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Occupational safety at Simetek exceeds requirements


At Simetek, occupational safety is considered in all areas and work phases. During installation and maintenance work, occupational safety often exceeds the customer’s requirements.

Machine shop work can be risky if you don’t have appropriate protective gear and safe, suitable working methods. At Simetek, noone needs to work with worn or broken protective gear, and working methods are carefully considered in advance. Protective gear is freely available from a goods supplier’s commission sales shelves, located on Simetek’s premises.

“The shelves are stocked with shoes, gloves, and other smaller pieces of protective gear. Welding masks must be ordered in, but they usually last for years,” says project manager Ville Kinnunen from Simetek.

The protective gear required varies according to task, so there is workwear for hot work, safety boots, safety glasses and hearing protectors, heat-resistant gloves, and welding masks with fresh air fans and the necessary filters. Simetek doesn’t delay when it comes to protective gear, which is updated as soon as a better option becomes available.

Safety is also prioritised at workstations

Workstations have good ergonomics, with sturdy and supportive worktops and stools, and safety is ensured by placing heavy machinery such as welding equipment on the end of mobile hoist, so it doesn’t need to be lifted manually.

“Each workstation is also accessible by hall crane, which can be used to lift and turn heavier objects without pulling a muscle,” explains Kinnunen.

Workstations can also be compartmentalised, which reduces banging and the noise from angle grinding. Kinnunen says it’s almost impossible to completely reduce noise, but effective hearing protection is used to this end.

At the end of the day, every worker cleans their workstation of dust and dirt, and tidies up the equipment they have used. Cleaning is made easier by effective workstation ventilation with local extraction, which also vacuums up dust. Extraction is useful when welding, as it sucks the welding smoke away from the workstation.

Occupational safety is actively monitored

At Simetek, accidents and close calls are actively monitored on a weekly basis. Statistics are compiled and the accidents and close calls are recorded as exceptions. The aim is to find the root causes that led to a recorded incident so that any inadequacies can be rectified to avoid similar situations from occurring again in the future.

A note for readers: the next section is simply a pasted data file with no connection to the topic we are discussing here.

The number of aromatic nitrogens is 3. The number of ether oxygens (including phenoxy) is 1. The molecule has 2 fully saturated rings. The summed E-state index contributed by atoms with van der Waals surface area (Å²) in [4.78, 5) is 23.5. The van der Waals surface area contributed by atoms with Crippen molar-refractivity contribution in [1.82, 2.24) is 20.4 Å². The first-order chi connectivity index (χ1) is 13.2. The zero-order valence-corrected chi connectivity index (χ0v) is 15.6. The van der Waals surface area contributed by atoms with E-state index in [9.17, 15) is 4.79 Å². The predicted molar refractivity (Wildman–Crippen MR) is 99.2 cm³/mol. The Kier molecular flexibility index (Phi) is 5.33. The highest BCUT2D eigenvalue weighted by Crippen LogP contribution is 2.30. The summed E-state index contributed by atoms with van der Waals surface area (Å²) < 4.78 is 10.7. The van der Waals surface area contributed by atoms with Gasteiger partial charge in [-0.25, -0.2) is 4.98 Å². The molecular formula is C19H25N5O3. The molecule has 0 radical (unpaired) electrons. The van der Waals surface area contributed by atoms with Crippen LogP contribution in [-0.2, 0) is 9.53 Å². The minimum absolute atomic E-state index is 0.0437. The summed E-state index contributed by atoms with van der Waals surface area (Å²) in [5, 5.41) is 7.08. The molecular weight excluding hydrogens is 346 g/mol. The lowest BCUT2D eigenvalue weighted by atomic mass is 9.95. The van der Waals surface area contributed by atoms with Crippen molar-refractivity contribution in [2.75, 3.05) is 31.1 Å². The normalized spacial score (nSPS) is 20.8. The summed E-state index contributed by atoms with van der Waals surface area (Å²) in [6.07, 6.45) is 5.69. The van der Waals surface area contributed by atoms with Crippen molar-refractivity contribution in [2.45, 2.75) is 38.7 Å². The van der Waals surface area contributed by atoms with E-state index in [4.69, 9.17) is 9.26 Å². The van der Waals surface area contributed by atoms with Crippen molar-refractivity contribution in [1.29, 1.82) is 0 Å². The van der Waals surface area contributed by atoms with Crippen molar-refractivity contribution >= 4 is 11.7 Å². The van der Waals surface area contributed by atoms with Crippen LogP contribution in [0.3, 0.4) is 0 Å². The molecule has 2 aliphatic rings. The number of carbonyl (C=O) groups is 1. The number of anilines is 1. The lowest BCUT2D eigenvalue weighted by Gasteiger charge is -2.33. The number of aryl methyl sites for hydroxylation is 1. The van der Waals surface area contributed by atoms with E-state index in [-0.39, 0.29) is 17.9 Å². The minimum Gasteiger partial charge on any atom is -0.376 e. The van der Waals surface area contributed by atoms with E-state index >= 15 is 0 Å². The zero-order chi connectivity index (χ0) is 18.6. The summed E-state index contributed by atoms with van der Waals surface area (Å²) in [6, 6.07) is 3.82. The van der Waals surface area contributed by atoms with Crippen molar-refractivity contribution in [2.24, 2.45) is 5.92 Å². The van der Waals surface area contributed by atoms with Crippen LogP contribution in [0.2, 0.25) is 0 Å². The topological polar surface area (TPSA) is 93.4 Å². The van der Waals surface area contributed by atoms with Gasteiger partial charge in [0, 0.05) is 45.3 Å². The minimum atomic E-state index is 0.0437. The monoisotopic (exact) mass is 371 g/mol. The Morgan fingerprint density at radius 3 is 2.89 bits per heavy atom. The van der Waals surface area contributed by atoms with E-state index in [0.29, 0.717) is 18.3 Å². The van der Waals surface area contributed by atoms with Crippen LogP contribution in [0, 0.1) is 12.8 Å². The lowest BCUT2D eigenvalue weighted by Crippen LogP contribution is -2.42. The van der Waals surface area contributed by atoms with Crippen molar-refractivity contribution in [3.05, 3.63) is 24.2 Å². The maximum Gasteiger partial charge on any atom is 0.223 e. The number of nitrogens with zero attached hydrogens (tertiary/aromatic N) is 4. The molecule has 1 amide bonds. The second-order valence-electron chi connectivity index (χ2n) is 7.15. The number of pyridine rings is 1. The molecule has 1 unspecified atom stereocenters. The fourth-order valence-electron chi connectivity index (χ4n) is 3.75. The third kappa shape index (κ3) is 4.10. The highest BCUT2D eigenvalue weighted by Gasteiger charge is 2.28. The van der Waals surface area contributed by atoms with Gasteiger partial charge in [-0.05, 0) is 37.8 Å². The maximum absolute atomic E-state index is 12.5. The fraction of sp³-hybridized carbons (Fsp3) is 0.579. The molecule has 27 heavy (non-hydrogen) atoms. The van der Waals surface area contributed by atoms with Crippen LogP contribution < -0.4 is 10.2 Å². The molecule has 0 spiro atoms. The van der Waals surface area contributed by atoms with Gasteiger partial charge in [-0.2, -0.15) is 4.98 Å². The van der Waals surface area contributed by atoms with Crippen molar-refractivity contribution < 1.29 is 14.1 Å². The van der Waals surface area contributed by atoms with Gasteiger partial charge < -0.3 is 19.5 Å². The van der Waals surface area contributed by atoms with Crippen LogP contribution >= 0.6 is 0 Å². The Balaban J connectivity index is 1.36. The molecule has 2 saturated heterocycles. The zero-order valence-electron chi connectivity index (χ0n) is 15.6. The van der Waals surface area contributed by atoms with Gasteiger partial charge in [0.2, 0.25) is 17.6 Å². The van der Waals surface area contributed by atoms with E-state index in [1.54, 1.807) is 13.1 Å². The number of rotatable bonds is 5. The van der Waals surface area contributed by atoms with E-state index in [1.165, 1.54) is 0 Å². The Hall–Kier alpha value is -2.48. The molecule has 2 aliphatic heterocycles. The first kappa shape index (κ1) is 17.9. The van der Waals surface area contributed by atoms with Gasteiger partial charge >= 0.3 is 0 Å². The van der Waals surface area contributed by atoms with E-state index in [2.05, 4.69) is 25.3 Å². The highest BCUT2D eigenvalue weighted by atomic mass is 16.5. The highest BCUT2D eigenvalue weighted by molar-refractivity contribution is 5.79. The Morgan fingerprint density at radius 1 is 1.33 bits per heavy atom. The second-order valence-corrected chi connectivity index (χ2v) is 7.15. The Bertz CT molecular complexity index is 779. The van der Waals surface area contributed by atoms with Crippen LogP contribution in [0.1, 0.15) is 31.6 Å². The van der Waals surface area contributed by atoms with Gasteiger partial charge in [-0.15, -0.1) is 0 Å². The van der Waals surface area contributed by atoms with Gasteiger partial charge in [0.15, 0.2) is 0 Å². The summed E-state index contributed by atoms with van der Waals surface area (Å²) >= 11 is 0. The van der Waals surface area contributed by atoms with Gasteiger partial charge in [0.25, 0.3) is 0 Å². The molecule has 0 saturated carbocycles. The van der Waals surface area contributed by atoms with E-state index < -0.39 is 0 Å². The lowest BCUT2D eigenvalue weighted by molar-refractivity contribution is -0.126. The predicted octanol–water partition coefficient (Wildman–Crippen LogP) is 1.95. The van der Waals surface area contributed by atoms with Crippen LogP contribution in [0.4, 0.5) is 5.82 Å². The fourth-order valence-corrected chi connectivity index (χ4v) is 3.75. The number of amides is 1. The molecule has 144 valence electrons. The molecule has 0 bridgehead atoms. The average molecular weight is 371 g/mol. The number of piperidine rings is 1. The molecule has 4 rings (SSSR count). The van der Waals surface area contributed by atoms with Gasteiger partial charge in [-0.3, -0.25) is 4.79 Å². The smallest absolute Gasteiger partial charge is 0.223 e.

The occupational safety indicators used are Total Recordable Injuries (TRI) and Lost Time Accidents (LTA). TRI accounts for all incidents that lead to absences, and incidents that require treatment or first aid. LTA meanwhile accounts for all workplace accidents that cause days of inability to work.

Statistics and exceptions that have occurred are examined together with certain customers at regular intervals. Both sides aim to learn from events.

Occupational safety in maintenance work and equipment deliveries

At maintenance jobs, we comply at least with the minimum level of safety requirements set by the customer. Simetek often carries out safety procedures that go above and beyond the issued requirements. Even if a customer says that it isn’t necessary to section off an area, we do so anyway, because we’re used to it.

Before annual stoppages, many customers hold a separate stoppage meeting with their contractors to go through the most critical jobs. The meeting also sets out house rules for everyone and practical matters from an occupational safety perspective. Kinnunen explains that the same things are discussed at Simetek in a risk assessment in different work groups, and everyone confirms that they have understood.

“If an occupational safety issue comes up in discussions, it will be considered and dealt with. Before beginning an annual stoppage, work groups tour the sites and review the work phases, their risks, and risk management methods. Everything is considered in advance.”

Equipment checks are also carried out before a stoppage, and all lifting equipment and electrical tools are inspected. When an angle grinder is used at a work site, for example, it is visually checked to make sure that the cables and components are in good working order. More extensive electrical inspections on devices are carried out by one of Simetek’s subcontractors. They use a multimeter to check that the devices are in good condition.

Occupational safety is also considered in connection with equipment deliveries. The customer is provided with final documentation that outlines instructions for use and safety instructions.

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